Friday, 13 September 2013

Lend Lease Impressions: Valentine

A Valentine tank that fought in the Battle of Moscow, likely as a part of the 137th ITB. Photograph published in the Red Star newspaper on November 22nd, 1941.

"A Review of the Performance of English Valentine Tanks, Used by the 131st Independent Tank Battalion of the 50th Army
  1. Advantages
    1. Good firepower, especially when the mortar is used with domestic 50 mm rounds, which have a 200-250 meters greater range than English ones. Also, captured German ammunition can be used, when inserted in English belts.
    2. The armour protects the crew from armour piercing bullets and shells up to 45-50 meters.
    3. The tank handles well, moves quietly, and the elastic suspension allows accurate fire on the move.
    4. The engine is economical and reliable.
    5. The tank is small, but powerful.
  2. Disadvantages
    1. Poor performance on slippery terrain.
    2. The tracks are weak. Links and link pins break frequently.
    3. Gearbox gears frequently jam.
    4. Weak drive wheels and idlers. 
    5. Poor form of gun mantlet. Shells that hit it do not ricochet, and make the tank more vulnerable.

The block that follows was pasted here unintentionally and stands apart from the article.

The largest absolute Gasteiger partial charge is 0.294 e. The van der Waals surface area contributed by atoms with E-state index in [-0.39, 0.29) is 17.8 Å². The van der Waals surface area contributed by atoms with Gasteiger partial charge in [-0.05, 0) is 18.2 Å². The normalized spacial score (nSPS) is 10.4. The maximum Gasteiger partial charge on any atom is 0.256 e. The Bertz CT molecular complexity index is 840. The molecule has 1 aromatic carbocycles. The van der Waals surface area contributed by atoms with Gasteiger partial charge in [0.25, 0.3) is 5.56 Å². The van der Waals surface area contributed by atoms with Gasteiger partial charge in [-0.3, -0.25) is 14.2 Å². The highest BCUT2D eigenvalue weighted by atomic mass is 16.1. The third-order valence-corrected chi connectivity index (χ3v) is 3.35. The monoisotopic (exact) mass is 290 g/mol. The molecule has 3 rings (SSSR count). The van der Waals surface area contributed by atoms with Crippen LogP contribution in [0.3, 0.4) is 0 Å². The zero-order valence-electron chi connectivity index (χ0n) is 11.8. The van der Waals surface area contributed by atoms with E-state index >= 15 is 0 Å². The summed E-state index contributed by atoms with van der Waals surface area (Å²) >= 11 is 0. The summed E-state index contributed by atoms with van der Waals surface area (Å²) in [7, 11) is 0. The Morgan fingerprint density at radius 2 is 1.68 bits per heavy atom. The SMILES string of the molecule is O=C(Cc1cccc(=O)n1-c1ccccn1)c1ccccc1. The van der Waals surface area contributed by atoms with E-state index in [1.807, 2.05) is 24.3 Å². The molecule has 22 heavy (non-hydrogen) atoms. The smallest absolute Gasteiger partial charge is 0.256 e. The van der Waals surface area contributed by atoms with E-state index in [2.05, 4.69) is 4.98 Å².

6. Vulnerable spots: suspension, gun mantlet, engine grille.
    7. Lack of spare parts affects timely repairs and return to the battlefield.
    8. There are no HE-fragmentation shells.
Conclusions: the tank is good, and matches the requirements of modern war. Crews become proficient with it easily. It is adequate for use in the RKKA.

Recommendations: 
  1. Weld a spur to every 4-5th track to increase performance on slippery terrain (this works well in practice).
  2. Increase the quality of tracks, especially the pins.
  3. Supply with large amounts of spare parts, especially track links and pins.
  4. Use the 50 mm domestic mortar round (this works well in practice).
  5. Develop an HE-fragmentation shell for the gun.
  6. Supply with spare parts for armament."
CAMD RF 20.8-2534-5

This particular review stems from experience obtained during the Battle for Moscow. The lack of HE shells (the 2-pounder gun had very ineffective HE which was infrequently used) confirms that this was a pretty early Valentine. The presence of a "50 mm" mortar (the British used a 2-inch mortar on tanks for smoke launchers) is interesting, especially given its compatibility with Soviet ammunition. Sadly, the type of shell used is not specified. Battlefield.ru informs me that the only type of shell Soviet 50 mm mortars used was an HE-fragmentation one, so maybe it was a field attempt to compensate for the lack of HE shells for the 40 mm gun. 

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